Good Stuff In St. Paul Print
Written by Sherry   
Thursday, 08 October 2009 08:16
Despite the fact that I must have flown in and out of the Minneapolis airport at least 100 times, I had never set foot on Minnesota soil till last Friday. I've waxed eloquent about Atlanta, Corpus Christi, Denver, Boise, and southern Michigan. It's time for the Twin Cities to get its share.

The Cathedral of St. Paul is truly gorgeous in a vast, stone and marble, elaborate bronze grill sort of way. ( I couldn't help ask my host when we first walked in if we hadn't made a mistake and were in St. Peter's Basilica. I wasn't entirely surprised to meet tourists with cameras milling about when I was done. It is the national shrine to St. Paul, after all. ) But "intimate" would not be the word that comes to mind.

It could have been the 30 foot high Art Deco-ish looking figures of the four Evangelists. Or the massive marble figure of St. Patrick that made him look like he weighed 300 lbs and was preparing to hurl anathemas at you. Or the fact that 250 people scattered about that great space looks pretty lonely. Or that I was tethered to a podium a long way from those attending with a mic that was too short for my height and I had to talk hunched over the podium. (Are there no 6 foot plus priests in St. Paul?). And that I was speaking in front of the exposed Blessed Sacrament. I just couldn't help but be more subdued than usual. Which was appropriate but not exactly my normal style.

It seemed to go well all the same. And the cathedral staff are most impressive. The pastor is a very sharp, young and lively polyglot, who is working with a parish of Hmong refugees in his spare time. (When you already know 6 languages, how hard could it be to learn how to celebrate Mass in Hmong?) And Marc, who is in charge of faith formation and RCIA, is a joyful disciple and bringing in a wonderful collections of speakers for special events.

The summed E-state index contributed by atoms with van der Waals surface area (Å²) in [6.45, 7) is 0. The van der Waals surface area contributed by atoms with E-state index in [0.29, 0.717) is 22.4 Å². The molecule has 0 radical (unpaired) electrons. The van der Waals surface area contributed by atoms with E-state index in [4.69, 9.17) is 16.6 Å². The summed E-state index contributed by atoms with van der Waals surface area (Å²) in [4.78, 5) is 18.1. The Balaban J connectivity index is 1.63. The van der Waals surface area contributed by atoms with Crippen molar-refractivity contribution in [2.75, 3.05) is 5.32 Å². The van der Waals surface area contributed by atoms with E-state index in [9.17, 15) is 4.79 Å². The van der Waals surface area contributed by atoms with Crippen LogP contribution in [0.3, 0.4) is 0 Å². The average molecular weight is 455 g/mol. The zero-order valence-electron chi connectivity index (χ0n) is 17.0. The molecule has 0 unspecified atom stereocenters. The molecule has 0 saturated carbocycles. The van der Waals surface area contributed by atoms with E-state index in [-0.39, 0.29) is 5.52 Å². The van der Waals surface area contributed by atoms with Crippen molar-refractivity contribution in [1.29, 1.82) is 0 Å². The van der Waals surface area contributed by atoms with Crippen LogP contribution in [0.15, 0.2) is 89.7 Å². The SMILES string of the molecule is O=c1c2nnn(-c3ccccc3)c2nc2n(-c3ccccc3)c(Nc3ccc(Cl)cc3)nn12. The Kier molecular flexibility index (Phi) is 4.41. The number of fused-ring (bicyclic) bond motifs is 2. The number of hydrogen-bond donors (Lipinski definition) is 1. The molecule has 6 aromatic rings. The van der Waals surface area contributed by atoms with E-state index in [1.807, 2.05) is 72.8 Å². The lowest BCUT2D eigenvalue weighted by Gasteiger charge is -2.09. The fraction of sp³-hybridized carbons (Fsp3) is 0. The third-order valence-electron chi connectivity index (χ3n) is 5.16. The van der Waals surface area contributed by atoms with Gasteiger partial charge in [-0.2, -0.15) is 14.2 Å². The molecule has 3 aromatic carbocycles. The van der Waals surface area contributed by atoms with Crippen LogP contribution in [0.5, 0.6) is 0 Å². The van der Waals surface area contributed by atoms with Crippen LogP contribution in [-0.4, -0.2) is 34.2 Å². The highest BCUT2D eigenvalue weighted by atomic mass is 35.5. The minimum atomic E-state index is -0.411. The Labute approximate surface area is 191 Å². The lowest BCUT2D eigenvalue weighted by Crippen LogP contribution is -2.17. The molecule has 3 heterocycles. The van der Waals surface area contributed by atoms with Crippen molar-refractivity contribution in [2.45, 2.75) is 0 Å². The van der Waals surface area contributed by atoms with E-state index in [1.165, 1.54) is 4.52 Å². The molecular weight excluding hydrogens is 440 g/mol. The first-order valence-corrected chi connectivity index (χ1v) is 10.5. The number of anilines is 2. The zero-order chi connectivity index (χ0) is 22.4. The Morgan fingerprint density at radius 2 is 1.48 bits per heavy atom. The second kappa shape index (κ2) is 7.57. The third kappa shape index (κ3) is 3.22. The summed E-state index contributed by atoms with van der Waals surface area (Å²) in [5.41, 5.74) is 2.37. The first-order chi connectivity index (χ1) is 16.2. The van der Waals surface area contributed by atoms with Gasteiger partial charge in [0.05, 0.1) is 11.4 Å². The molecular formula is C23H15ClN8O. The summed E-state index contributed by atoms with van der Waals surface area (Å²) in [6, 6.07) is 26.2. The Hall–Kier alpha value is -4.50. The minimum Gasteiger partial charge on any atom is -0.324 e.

The people I met were also impressive: a number of cradle Catholics whose faith was awakened by spending time in the evangelical world and are now on fire and wrestling with the implications of that. One woman talked to me about the fact that she is the only serious Catholic in her circle of family and friends - most of whom were raised Catholic. How could she communicate to them the beauty she sees in the Church? I'm sure that her passion was already visible and even thought-provoking in ways that people around her aren't necessarily ready to acknowledge yet.

And a exuberant young woman who probably has a pastoring charism and feels called to form other lay apostles. Meeting new leaders of her quality emerging all over the country is one of the satisfying parts of this work.

Along with a cheerful young leader of the St. Paul based NET ministries. He wanted to invite me to attend a NET-sponsored monthly gathering that evening of 1,000 teens! I was bummed that I couldn't go because I had to catch my plane but excited about what he told me of the collaboration between NET and the Archdiocese. Nearly everyone involved in youth ministry in the Archdiocese has been involved with or directly influenced by NET.

The National Evangelization Teams form and then send out 18 - 28 year old Catholics around the country to evangelize. Their latest group of 100 + new missionaries have just begun their journeys. Their motto: Challenging young Catholics to love Christ and embrace the life of the ChurchI' They've been doing it for 27 years.

The fruit is obvious. Over 25,000 retreats have been conducted for 1.6 million youth. 1,822 young adults have been trained in youth evangelization. And the impact of the NET experience is often life-long. I have run into innumerable "alumni" of NET all over North America and in Australia who are still on fire and now exercising various kinds of leadership in the Church.

I"m adding the Archdiocese of St. Paul - Minneapolis to my informal list of dioceses where evangelization is taking hold. What I have come to look for is evidence of a genuine evangelizing synergy between the diocese, pastors, and creative lay apostles that is beginning to or has already taken root.

Good stuff is happening in the soon-to-be frozen north.